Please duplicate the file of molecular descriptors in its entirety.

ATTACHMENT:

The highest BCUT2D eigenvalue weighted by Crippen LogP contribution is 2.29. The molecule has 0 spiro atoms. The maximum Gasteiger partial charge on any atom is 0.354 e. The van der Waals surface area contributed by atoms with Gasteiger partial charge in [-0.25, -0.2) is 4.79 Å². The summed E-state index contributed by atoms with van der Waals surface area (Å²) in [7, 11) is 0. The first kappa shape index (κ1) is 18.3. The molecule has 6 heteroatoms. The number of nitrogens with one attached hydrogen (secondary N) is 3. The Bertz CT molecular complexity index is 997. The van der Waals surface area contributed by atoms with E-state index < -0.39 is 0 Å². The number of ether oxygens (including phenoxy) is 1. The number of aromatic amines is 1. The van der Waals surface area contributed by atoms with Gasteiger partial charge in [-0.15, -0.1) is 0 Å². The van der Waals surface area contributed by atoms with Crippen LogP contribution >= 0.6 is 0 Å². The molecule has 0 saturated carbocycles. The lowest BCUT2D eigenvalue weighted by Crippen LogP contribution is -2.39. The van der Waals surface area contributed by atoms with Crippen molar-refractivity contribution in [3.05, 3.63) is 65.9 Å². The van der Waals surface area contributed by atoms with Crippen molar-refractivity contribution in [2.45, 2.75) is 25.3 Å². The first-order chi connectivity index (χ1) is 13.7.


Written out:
The highest BCUT2D eigenvalue weighted by Crippen LogP contribution is 2.29. The molecule has 0 spiro atoms. The maximum Gasteiger partial charge on any atom is 0.354 e. The van der Waals surface area contributed by atoms with Gasteiger partial charge in [-0.25, -0.2) is 4.79 Å². The summed E-state index contributed by atoms with van der Waals surface area (Å²) in [7, 11) is 0. The first kappa shape index (κ1) is 18.3. The molecule has 6 heteroatoms. The number of nitrogens with one attached hydrogen (secondary N) is 3. The Bertz CT molecular complexity index is 997. The van der Waals surface area contributed by atoms with E-state index < -0.39 is 0 Å². The number of ether oxygens (including phenoxy) is 1. The number of aromatic amines is 1. The van der Waals surface area contributed by atoms with Gasteiger partial charge in [-0.15, -0.1) is 0 Å². The van der Waals surface area contributed by atoms with Crippen LogP contribution >= 0.6 is 0 Å². The molecule has 0 saturated carbocycles. The lowest BCUT2D eigenvalue weighted by Crippen LogP contribution is -2.39. The van der Waals surface area contributed by atoms with Crippen molar-refractivity contribution in [3.05, 3.63) is 65.9 Å². The van der Waals surface area contributed by atoms with Crippen molar-refractivity contribution in [2.45, 2.75) is 25.3 Å². The first-order chi connectivity index (χ1) is 13.7.